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The Cone-bearing Trees of Yosemite (1939) by James E. Cole


JEFFREY PINE

Pinus jeffreyi “Oreg. Com.”

Jeffrey Pine, Pinus jeffreyi
[click to enlarge]
The magnificent, large three-needled pines which are found along the sidewalls and above the rim of Yosemite Valley, vary sufficiently from the Western Yellow Pines of the Valley floor to be classed by many botanists as a different species of trees. These are called Jeffrey Pines and at the upper margin of their range they have sufficient different characters to set them apart from the Western Yellow Pines even to an interested but botanically untrained park visitor. But at lower elevations where the two species mingle and intergrade it is difficult to differentiate between them.

The young trees are built along the same beautifully symmetrical patterns as the Western Yellow Pines and cannot be distinguished from them at a distance except by the deep blue-green color of the denser foliage. Upon examining the young branches, a distinction is apparent. Those of the Jeffrey Pine are covered with a whitish bloom and, according to Sudworth, “exhale, when cut or bruised, a fragrant violet-like odor.”

Older Jeffrey Pines are somewhat smaller and more widely branched than mature Western Yellow Pines and can be most readily distinguished from them by the color of the bark and the odor emanating from the fissures of the bark. Like younger Western Yellow Pines, the bark of the Jeffrey is dark brown, but on old trees the latter have a reddish-brown bark that is broken into narrow plates by deep furrows. On a warm day, even from a distance of several yards, a vanilla or pineapple-like odor can be detected from the bark of this pine. Any time, by smelling in the bark crevices the odor is evident. It has been recently reported that a difference exists in the chemical properties of the resins of the two trees. This probably accounts for the distinct odor of the Jeffrey Pine, and, in addition, is undoubtedly the basis of the claim of woodsmen that the wood of the two pines have different tastes.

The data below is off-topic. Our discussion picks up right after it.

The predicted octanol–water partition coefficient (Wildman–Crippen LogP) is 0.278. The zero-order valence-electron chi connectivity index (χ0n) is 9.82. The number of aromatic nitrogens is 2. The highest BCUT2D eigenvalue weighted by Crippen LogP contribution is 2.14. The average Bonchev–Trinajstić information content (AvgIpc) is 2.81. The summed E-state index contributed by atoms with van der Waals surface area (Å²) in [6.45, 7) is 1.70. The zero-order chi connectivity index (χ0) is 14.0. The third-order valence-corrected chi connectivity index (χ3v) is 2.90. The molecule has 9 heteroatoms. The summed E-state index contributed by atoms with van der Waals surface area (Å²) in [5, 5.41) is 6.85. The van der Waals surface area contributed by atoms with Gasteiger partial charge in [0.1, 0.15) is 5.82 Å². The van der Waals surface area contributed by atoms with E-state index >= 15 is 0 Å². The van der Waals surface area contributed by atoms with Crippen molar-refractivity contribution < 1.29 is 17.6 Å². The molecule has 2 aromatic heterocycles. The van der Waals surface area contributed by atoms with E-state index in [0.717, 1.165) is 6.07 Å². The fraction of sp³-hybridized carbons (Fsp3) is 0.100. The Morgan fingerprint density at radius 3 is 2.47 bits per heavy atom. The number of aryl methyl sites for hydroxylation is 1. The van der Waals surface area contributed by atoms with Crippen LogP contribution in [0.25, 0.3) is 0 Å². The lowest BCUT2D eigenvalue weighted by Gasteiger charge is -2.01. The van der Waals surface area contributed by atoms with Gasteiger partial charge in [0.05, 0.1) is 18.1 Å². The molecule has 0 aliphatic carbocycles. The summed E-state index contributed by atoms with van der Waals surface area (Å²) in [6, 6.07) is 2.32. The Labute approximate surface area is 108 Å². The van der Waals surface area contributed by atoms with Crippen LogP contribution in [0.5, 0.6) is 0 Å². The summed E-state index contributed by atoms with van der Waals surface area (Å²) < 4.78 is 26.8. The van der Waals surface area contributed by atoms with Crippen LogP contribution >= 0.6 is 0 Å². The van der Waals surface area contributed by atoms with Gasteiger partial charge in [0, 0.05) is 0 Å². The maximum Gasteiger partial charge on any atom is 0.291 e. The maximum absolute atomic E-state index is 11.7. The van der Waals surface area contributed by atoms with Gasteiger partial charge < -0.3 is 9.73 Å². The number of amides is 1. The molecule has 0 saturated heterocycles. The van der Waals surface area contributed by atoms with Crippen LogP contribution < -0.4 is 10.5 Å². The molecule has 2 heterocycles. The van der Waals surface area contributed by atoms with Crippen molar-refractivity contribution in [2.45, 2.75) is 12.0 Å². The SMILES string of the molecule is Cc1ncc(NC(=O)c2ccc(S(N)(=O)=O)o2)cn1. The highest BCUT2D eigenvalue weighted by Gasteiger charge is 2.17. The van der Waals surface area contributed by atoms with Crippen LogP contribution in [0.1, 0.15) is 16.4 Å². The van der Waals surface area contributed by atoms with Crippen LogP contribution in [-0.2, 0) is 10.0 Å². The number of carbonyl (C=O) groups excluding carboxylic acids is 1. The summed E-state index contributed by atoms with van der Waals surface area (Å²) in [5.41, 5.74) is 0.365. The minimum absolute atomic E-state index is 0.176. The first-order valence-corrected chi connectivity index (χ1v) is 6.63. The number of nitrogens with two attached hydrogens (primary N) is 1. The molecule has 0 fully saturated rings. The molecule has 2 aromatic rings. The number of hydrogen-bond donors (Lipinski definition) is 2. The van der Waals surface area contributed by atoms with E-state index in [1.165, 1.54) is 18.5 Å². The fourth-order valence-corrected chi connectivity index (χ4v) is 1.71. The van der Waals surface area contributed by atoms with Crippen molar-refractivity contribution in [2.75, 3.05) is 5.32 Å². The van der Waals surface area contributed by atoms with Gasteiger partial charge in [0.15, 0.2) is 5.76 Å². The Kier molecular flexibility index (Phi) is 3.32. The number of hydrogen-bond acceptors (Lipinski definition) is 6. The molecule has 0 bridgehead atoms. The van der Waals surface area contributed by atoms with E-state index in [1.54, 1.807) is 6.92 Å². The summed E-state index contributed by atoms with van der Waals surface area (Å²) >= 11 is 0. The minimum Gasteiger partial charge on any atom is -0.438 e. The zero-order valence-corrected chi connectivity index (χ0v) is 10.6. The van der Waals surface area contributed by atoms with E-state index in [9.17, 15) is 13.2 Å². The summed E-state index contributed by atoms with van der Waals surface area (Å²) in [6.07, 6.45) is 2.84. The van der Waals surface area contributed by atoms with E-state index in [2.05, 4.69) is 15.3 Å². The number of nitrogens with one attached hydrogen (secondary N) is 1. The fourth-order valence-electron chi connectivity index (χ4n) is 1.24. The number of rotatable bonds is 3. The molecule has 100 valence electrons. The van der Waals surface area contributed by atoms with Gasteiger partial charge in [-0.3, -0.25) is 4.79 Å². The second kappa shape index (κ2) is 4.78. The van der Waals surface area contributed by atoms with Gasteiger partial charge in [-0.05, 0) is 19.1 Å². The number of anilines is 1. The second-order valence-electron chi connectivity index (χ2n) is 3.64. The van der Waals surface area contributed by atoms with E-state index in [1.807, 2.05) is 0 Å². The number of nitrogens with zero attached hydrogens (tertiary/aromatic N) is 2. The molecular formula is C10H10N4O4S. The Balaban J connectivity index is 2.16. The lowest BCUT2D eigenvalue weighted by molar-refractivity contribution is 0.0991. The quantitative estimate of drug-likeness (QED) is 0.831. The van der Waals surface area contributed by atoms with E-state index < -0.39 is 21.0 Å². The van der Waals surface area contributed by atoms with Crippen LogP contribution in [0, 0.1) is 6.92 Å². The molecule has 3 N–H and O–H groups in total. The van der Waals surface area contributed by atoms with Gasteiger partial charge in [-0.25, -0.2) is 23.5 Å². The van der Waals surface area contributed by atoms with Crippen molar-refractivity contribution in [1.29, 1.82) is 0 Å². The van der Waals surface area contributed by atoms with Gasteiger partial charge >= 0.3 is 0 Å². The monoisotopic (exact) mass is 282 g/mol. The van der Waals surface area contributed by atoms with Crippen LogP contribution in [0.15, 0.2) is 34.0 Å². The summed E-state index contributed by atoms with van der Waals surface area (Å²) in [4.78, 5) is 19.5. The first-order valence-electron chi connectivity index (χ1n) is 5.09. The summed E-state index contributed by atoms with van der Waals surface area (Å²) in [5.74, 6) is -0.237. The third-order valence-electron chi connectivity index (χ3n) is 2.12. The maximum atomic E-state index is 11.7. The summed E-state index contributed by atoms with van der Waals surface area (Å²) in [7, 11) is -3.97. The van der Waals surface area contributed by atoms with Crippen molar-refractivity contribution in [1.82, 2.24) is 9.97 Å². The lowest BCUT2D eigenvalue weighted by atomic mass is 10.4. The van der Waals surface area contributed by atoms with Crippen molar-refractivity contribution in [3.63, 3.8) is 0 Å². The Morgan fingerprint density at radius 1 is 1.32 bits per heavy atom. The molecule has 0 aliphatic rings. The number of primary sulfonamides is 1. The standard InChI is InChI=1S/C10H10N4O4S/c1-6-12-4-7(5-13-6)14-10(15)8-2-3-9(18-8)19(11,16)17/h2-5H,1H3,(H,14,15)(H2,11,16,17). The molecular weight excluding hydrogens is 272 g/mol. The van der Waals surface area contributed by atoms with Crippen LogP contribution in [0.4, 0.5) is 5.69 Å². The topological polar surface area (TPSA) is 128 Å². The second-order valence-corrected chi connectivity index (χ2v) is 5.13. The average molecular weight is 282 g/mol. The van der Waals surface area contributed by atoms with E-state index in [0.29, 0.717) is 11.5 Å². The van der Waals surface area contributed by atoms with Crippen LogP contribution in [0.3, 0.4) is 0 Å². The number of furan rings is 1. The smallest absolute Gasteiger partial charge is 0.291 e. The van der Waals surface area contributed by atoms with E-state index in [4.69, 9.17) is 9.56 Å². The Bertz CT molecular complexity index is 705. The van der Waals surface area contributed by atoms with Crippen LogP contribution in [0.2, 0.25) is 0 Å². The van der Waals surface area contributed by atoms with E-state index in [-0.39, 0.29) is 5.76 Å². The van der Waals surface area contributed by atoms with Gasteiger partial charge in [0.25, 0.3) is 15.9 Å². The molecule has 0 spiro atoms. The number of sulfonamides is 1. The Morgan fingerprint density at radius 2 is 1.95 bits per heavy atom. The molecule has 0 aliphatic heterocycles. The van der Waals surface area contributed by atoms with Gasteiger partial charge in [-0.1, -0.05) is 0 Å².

The cones, if available, present the best method for differentiating these two species. The cones of the Western Yellow Pines seldom exceed five inches in length and are loose jointed and brittle. Those of the Jeffrey Pines reach lengths of ten or eleven inches and are denser and firmer, resembling pineapples in shape. A simple diagnostic test that generally works depends upon the shape of the cone scale prickles which protrude sharply on cones of Western Yellow but point downward and are slightly incurved on cones of Jeffrey. Consequently, when a cone is tightly clasped, if the hands are pricked by the scale points, it is a Western Yellow cone, but if the hands are not pricked it is a Jeffrey cone.

The foliage of the Jeffrey Pine is more persistent than its near relative consequently it appears denser. The needles remain on the branches five to nine years instead of about three years. As previously mentioned, the leaves are of a dark blue-green in contrast to the light yellow-green of Western Yellow Pine.

One feature of the Jeffrey Pine that sets it apart from all others of its genus except the White-bark Pine is its habitat. As mentioned by Chase: “Whenever conditions of life are hardest, there it sees its opportunity. On wind-swept granite pavements, which the trees proper to the altitude decline with thanks, there the Jeffrey appears, takes a wrestler’s grip and holds on like a bulldog.” In these exposed places, the trees frequently undergo considerable dwarfing. The lone pine on top of Sentinel Dome is an example of this sort and is typical of the many other twisted, gnarled forms encountered where the struggle for existence is intense.

Good examples of this species occur in the vicinity of Glacier Point associated with Red and White Firs and Sugar Pines. A fine forest of Jeffrey Pines is to be found in Little Yosemite ‘Valley, a mile or two beyond Nevada Fall. There they grow in open stands, and in late summer the reddish-brown bark harmonizes beautifully with the russets and yellows of the withered grass. In Yosemite Valley occasional typical Jeffrey Pines are found along the drier, warmer north sidewall. They are also quite abundant in the public campgrounds, scattered among the young Western Yellow Pines. Several grow on the flat area fronting Cascade Fall at 3400 feet elevation. Many good specimens occur along the Tioga Road in Tuolumne Meadows at 9000 feet. Dwarfed trees grow on the summits of several high peaks. They have been found on the top of Mahan Peak at an altitude of 9134 feet and on Chittenden Peak, which is 1000 feet higher. Thus the Jeffrey Pines, like the Lodgepole Pines, extend over a considerable vertical range.



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